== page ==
The culture of death, of course, wants us to be as naive as doves and to make us, like themselves, serpent-like in evil. Then they can pursue their perverse passions and make the rest of us pay for the results. We not only cannot permit that in our day, we need to educate our children and grandchildren so that they are also clever as serpents and innocent as doves. Remember that the folks who forged drivers' licenses in order to do the good act of exposing evil were unintentionally adopting the ethic of the street: if the intention is good, then an evil act is justified. Where did most of us learn that this is wrong? Either with our family at home, or in a Catholic school. I was blessed by my parents with what amounted to seventeen years of Catholic schooling. Now as many of you know, I am now in my seventh year of teaching in what we consider the best public high school in San Antonio. So why do I support Catholic schools? Why do I help my kids who want to send their children to Catholic schools? Why have my wife and I established scholarships in Catholic schools?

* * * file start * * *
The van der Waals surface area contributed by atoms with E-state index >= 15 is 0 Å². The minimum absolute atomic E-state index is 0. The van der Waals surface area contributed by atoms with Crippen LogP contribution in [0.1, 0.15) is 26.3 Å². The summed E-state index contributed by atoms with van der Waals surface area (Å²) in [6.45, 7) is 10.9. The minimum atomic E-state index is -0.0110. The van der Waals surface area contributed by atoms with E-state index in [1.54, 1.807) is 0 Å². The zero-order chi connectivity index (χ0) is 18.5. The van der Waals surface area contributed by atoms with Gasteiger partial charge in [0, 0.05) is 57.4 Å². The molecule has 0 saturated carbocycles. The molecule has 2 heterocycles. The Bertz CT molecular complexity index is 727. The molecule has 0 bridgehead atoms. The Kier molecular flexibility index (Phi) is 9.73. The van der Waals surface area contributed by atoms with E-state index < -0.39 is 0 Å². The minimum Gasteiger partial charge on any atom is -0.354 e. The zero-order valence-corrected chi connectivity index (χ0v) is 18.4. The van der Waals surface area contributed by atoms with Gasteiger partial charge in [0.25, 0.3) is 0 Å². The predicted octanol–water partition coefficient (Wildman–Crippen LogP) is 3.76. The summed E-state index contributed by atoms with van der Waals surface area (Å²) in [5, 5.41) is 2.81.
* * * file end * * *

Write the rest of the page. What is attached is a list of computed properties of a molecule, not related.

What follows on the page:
When my public school freshmen are looking at their courses for next year, they are making decisions about what we call “career choices.” They enter that battle unarmed. The decision-making part of their brains is only about 10 percent developed. In Catholic schools, the talk is of vocation, of the personal call and response between our God and our children. Most Catholic schools are still centers of liberal arts education, with religion classes and school mission statements that would be illegal where I teach. When a child does something wrong in public schools, we have to talk about “inappropriate conduct” and “poor choices.” When I was principal of a Catholic high school, I could get away with talking to the student about sin and recommend a session with a confessor. Our public school administrators have to take all comers, even the scary ones. I can't count the number of applicants whom I was able to turn down for Catholic schooling because they were poor matches for a Catholic environment. Recently I heard a public school administrator lament the demographic changes that are affecting even the best public schools—kids coming from families that simply haven't taught their kids the difference between good and evil conduct. He regretted that we can't teach even what we used to call “character education.”
But formation of character and responsibility to God and neighbor are the foundations of Catholic education. So choose Catholic. If you have children, send them to our schools. If you have grandchildren, help your kids to choose Catholic. And everyone else: give time and money and prayer to support Catholic schooling.